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Their Heroic Journeys

December 4, 2012

Last week, students were asked to undertake another in a series of epic challenges at The Island School. The Literature Department assigned students to write a story of their Island School experience through the form of the traditional Heroes Journey. Even more difficult, they were made to do it in the very specific stanza and rhyme form in which Derek Walcott’s Omeros was written (the primary text for their course). In the truly triumphant tradition of our students here, they persevered and were able to articulate beautifully written poetic expressions of the knowledge that is gained through the journey.

Enjoy this example written by James Boyce, describing the epic experience of free-diving with Maxey as his epic guide:

Free diving through Cathedral

The conch horn blows as a calling to free diving.

The sun is just emerging from the blue ocean.

I don’t want to wake up and have trouble finding

 

the motivation to move. I feel a notion.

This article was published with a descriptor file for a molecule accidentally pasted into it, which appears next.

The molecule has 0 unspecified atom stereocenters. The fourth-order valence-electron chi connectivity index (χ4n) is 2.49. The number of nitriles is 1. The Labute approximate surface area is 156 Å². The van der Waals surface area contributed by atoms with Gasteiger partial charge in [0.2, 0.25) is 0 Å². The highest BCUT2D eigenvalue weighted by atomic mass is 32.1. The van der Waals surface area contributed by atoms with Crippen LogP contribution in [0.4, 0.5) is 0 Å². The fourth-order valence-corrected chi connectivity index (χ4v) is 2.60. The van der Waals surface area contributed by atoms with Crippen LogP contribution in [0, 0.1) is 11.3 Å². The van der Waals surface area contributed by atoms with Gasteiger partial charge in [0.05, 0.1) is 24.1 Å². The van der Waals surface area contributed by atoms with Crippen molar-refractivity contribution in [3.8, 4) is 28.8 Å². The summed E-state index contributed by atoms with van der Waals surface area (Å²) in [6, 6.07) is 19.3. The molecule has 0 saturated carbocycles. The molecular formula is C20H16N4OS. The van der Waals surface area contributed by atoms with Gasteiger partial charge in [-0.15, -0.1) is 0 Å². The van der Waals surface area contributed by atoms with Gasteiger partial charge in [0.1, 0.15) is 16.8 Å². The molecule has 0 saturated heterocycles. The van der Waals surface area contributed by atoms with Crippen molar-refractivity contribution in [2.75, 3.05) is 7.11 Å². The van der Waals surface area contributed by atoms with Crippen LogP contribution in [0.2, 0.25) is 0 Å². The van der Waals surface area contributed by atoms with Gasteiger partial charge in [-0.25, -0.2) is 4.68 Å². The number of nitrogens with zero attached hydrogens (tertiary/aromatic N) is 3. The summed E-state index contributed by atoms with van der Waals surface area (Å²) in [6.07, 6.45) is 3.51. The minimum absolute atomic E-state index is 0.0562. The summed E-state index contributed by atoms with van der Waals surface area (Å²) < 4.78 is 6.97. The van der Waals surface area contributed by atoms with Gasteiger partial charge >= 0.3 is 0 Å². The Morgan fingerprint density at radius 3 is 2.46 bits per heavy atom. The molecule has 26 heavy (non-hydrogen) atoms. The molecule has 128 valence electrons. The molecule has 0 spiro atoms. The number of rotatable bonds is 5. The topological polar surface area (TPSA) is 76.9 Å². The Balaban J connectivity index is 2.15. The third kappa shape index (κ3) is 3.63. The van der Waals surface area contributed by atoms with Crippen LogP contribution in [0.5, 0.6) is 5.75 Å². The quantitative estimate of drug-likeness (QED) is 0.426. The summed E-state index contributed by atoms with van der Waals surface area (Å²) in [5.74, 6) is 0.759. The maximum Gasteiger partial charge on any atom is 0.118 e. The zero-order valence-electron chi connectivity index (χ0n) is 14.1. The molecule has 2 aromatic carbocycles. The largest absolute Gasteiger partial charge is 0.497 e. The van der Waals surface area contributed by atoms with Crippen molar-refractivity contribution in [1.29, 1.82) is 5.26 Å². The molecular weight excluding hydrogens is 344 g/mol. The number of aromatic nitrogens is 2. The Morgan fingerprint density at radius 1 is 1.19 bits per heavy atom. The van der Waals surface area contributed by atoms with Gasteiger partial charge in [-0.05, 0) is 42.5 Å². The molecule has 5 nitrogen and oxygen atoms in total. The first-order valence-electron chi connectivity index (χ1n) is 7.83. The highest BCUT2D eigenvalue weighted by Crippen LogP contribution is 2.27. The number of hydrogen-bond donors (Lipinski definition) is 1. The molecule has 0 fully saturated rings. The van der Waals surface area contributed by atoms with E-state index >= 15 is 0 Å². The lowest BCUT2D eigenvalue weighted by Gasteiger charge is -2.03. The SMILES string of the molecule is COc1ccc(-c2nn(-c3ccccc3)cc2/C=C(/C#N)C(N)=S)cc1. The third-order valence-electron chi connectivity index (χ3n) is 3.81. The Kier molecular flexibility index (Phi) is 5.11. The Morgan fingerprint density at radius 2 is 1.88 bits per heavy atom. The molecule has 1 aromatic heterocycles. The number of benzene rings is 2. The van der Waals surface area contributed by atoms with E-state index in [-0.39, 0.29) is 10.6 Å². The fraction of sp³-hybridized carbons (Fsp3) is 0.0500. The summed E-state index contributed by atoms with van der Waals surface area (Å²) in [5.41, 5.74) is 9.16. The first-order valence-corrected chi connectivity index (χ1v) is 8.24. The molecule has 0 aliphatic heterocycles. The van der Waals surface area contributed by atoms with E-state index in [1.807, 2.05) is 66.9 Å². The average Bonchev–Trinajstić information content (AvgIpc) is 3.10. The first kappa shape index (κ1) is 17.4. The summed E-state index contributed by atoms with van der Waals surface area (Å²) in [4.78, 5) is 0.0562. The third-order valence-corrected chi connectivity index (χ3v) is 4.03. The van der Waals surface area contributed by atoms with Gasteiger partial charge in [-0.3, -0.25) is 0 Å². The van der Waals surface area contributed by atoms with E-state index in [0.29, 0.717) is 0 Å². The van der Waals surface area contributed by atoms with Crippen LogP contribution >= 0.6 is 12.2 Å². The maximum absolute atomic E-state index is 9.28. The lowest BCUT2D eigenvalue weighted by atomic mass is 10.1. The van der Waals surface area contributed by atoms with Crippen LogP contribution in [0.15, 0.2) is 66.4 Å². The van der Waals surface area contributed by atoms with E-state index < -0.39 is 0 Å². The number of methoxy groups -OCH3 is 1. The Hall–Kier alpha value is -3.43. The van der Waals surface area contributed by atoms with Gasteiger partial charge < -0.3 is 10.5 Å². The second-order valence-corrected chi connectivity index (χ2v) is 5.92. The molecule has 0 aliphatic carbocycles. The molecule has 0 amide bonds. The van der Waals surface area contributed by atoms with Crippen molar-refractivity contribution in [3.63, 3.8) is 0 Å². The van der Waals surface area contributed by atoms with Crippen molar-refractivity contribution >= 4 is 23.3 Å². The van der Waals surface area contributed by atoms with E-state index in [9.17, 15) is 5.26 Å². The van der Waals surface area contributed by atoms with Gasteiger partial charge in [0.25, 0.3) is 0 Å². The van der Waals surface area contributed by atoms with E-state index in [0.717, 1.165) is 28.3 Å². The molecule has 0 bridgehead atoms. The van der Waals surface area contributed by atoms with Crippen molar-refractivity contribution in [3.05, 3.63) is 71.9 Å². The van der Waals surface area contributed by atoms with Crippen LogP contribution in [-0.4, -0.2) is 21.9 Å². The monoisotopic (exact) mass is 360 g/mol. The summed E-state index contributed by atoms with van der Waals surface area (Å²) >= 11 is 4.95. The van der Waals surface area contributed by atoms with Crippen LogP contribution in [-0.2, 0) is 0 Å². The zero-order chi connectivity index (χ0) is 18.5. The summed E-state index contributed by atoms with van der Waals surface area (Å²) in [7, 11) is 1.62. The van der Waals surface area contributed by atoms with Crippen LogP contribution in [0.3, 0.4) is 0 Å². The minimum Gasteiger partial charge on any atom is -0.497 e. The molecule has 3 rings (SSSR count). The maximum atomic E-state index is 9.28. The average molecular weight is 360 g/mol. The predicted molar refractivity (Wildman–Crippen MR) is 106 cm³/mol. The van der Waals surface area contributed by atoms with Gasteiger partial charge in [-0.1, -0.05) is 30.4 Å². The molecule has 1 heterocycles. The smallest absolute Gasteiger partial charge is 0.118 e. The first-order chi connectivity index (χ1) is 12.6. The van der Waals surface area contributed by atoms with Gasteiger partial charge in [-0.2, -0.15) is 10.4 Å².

The thought that my time here is limited comes to

me and I decide to put my day to motion

 

I get dressed, get all my gear, and put on my shoes

When I reach the boathouse I see Maxey sitting

there waiting for me. He says we are going to

 

Cathedral and gives me tips on deeper breathing.

We load into the boat and head to Cathedral.

I hop in the water, excitement starts creeping

 

into me. Cathedral is named after a hole

that runs through the entire length of the coral.

I want to push myself, so to achieve my goal

 

I ask Maxey to guide me through this new portal

I take my last breath and dive into a surreal

world of silence in the absence of all oral

 

communication. I travel deeper. I feel

as if I need to breathe, but I know I can go

further. I reach the entrance to the cave, the keel

 

of the big boat far above the tips of my toes

I enter the cave and as I am about half

way through I come to realize and I come to know

 

that if I need to breath I don’t have any shaft

to the surface, but then the amazing wildlife

and structure of the cave brings me back from the daft

 

thoughts that I was having about losing my life.

I finally exit the cave and start floating

up to the surface again. It feels like a knife

 

is piercing my lungs and I’m almost breaking

the surface. I rise from the blue ocean like the

sun, with a new appreciation for pushing

 

myself to do what I want. Maxey says that he

needs to get us back to campus before breakfast.

This journey left me with a new love for the sea.

 

 

 

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